Virtually every product category in existence has been sliced and diced into extremely specific segments — all except the one category with products that actually can be sliced and diced.

Segmentation. It’s a concept familiar to marketers, and a trend that is now entering its third decade as bona fide consumer trend.

Make that a way of life.

Consider this: When was the last time any of us settled for purchasing a “generic” anything? Ask any teen-ager: “Generic” is shorthand for “cheap,” “shoddy,” “useless.”

I went to check out a sale at a franchise men’s clothing store the other day, and when I indicated I was interested in casual clothing, the salesperson immediately asked, “Business casual? Weekend casual? Or just . . . casual?”

That last word uttered with a sneer, as if to signal, “Hey — don’t be a generic loser.”

Everything of any value now has to be niche-marketed, “targeted” to a specific demographic subset with defined interests, heavily researched lifestyles and pre-determined shopping habits. That has its benefits, as products can be tailored to users’ specifications, but it does come with a significantly higher price tag.

With meat and poultry products, segmentation has been driven more by convenience than novelty. Most of what retailers consider “prepared meats” are simply category expansions of deli meats, snack items, and various re-imaginations of the pre-portioned, pre-seasoned, pre-cooked entrées that have been around for years.

Less numerous are truly novel products that deliver both convenient preparation and culinary value. Despite the rampant segmentation evident in pretty much every other consumer category, meat products as a group seem to be lagging behind.

Even high-end grocery retailers these days are playing the segmentation game only in a couple areas: High-quality/high-price products (such as hand-trimmed fillets), low(er)-fat analogues (such as poultry sausage varieties) and heat-’n-eat/ready-to-serve meal components.

Stroll through even a “generic” sporting goods store these days and you can choose from low-cut, high-top or mid-sized athletic shoes for any of more than half a dozen sports — plus several options for all of the above that are designed for improved performance on grass, turf or carpet.

There’s not remotely a similar range of choices in animal proteins.

Reducing consumer choices

So the question becomes, is the meat industry missing out on opportunities to capitalize on the trend toward micro-manufacturing products for smaller, more specialized slices of the marketplace?

Is there more room for new concepts, customized products and line extensions for meat and poultry?

The short answer, I believe, is yes.

There is a lot of opportunity to niche market to all kinds of consumers with a myriad of preferential tastes, but with the level of consolidation among foodservice and retail operators, it’s unlikely that conventional supermarkets or chain restaurants will serve as the innovators. They’re too busy doing category management research to reduce their SKUs, not expand the choices in the meat case or on the menuboard.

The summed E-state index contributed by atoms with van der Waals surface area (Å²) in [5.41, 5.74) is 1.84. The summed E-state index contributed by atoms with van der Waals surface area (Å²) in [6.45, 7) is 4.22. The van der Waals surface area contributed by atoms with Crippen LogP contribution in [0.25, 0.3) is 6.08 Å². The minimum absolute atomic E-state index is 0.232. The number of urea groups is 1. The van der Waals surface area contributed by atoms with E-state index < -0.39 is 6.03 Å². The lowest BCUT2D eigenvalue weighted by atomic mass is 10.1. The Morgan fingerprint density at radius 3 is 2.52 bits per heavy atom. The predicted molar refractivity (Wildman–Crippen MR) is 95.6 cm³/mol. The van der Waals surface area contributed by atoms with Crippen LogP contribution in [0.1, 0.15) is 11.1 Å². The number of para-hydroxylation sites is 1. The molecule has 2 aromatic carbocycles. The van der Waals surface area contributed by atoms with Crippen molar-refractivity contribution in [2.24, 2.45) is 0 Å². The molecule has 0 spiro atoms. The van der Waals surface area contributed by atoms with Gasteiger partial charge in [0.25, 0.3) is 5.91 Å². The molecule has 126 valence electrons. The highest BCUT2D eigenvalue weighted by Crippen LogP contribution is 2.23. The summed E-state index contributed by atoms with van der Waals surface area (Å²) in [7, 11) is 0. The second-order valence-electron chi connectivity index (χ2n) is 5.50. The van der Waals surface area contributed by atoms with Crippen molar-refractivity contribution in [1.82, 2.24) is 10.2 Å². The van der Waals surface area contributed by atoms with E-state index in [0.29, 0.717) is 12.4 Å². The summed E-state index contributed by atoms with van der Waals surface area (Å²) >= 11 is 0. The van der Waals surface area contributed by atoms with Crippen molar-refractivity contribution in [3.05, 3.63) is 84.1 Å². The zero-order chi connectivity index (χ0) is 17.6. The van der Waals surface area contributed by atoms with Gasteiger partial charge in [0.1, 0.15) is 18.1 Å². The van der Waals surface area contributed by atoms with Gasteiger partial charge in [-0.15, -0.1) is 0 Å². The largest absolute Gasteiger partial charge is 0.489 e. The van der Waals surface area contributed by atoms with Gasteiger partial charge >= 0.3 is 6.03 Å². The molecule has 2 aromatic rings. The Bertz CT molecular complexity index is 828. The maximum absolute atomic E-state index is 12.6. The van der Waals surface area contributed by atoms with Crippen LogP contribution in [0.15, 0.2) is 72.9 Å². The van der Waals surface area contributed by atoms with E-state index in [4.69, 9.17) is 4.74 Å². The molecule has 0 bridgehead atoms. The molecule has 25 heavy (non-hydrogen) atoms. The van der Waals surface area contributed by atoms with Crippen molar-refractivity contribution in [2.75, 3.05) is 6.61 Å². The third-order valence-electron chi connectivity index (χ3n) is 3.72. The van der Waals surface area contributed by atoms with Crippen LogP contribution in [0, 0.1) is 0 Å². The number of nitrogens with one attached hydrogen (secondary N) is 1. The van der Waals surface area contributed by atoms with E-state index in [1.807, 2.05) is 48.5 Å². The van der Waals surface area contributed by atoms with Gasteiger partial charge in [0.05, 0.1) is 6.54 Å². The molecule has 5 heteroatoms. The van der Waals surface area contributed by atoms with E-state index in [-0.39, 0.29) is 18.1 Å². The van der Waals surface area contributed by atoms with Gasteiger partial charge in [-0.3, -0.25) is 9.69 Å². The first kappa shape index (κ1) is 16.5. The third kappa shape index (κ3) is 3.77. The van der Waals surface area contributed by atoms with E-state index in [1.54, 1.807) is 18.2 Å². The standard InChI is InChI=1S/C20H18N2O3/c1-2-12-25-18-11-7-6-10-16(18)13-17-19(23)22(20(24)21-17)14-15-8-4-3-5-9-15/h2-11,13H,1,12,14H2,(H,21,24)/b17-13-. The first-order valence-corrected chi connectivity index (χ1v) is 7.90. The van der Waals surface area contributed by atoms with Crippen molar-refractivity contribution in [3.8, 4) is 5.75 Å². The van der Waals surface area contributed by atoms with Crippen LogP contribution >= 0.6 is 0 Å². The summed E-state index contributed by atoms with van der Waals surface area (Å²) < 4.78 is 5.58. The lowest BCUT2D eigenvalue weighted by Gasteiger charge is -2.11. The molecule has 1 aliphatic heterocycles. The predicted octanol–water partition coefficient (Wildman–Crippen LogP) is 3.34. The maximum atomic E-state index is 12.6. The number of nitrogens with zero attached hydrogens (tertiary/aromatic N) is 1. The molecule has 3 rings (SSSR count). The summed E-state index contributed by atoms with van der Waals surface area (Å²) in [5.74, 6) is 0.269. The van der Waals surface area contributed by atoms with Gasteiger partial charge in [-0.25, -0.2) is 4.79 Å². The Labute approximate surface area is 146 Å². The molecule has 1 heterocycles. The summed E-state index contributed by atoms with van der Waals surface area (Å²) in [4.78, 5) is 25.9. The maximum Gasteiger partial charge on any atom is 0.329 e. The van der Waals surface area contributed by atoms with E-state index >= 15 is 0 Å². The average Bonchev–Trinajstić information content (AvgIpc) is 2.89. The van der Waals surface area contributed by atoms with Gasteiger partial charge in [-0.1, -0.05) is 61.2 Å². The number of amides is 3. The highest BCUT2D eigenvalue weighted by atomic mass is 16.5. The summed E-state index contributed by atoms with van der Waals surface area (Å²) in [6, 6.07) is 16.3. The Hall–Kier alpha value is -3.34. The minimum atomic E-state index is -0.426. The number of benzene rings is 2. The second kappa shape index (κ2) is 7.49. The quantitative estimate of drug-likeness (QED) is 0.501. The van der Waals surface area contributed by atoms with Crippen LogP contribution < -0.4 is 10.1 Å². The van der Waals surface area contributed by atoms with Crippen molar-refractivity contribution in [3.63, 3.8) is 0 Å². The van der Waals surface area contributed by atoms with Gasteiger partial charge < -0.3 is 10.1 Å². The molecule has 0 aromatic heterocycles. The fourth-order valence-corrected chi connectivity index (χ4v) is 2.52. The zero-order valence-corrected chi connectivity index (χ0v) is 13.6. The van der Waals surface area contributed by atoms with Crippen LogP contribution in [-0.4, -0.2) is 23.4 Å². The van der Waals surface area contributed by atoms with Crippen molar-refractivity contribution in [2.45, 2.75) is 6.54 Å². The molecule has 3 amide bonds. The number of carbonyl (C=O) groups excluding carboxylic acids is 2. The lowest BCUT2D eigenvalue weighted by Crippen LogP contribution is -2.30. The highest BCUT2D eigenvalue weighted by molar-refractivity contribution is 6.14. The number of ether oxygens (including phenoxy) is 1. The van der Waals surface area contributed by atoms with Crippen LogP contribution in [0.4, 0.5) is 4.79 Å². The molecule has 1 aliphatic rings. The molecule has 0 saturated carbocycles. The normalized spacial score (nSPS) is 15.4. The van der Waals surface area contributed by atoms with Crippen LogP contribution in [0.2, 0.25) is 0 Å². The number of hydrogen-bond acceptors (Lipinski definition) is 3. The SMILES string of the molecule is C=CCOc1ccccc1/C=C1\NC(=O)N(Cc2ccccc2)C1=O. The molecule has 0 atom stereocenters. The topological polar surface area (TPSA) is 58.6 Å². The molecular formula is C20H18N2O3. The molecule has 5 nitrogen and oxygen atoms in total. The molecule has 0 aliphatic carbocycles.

Most — if not nearly all — of the new product introductions will likely have to come from start-ups and entrepreneurs willing to target online sales.

Ten years ago, trying to live off e-commerce would have been a daunting objective for even the biggest of companies. Now, however, it’s a different story. Go to and click on “Grocery and Gourmet Food” and the array of products that appears — all ready for immediate delivery — is astonishing. Everything from health foods to snack foods to complete meal deliveries, including low-fat, low-carb and vegetarian specialties.

And that’s just the beginning of category growth in ready-to-ship, ready-to-eat prepared foods packaged remotely and dropped off on your doorstep hours later.

Believe me. I live in the Seattle area, and the South Union Lake neighborhood where Amazon is based is a forest of construction cranes — and not just for office and warehouse space, but also for high-rise housing being built for the literally thousands of new employees the mega-retailer is actively hiring.

And trust me: None of them are tasked with selling books.

Once upon a time, the meat and poultry industry was seriously behind the curve on marketing and merchandising. Most of the bigger players were production-driven companies intent on maintaining margins by emphasizing high volume and high efficiency.

Heck, I’ve probably written several dozen feature stories over the years about companies large and small that touted their investments in labor-saving equipment, high-throughput processing systems and high-speed packaging lines that cost millions to install — just so they could fill up an endless stream of tractor trailers with commodity bacon, hot dogs and burger patties selling for a gross profit percentage you could count on the fingers of one hand.

And I had enough left over to write down the notes from interviews with company management.

In one sense, all that has changed in the last couple decades is the virtual elimination of mid-sized companies. The big boys still focus on volume-based efficiencies and compete in an extremely price-sensitive marketplace.

Innovation thus has to come from the small-scale, cottage-sized companies.

Problem is, there aren’t a whole lot of them left, either.

Dan Murphy is a food-industry journalist and commentator.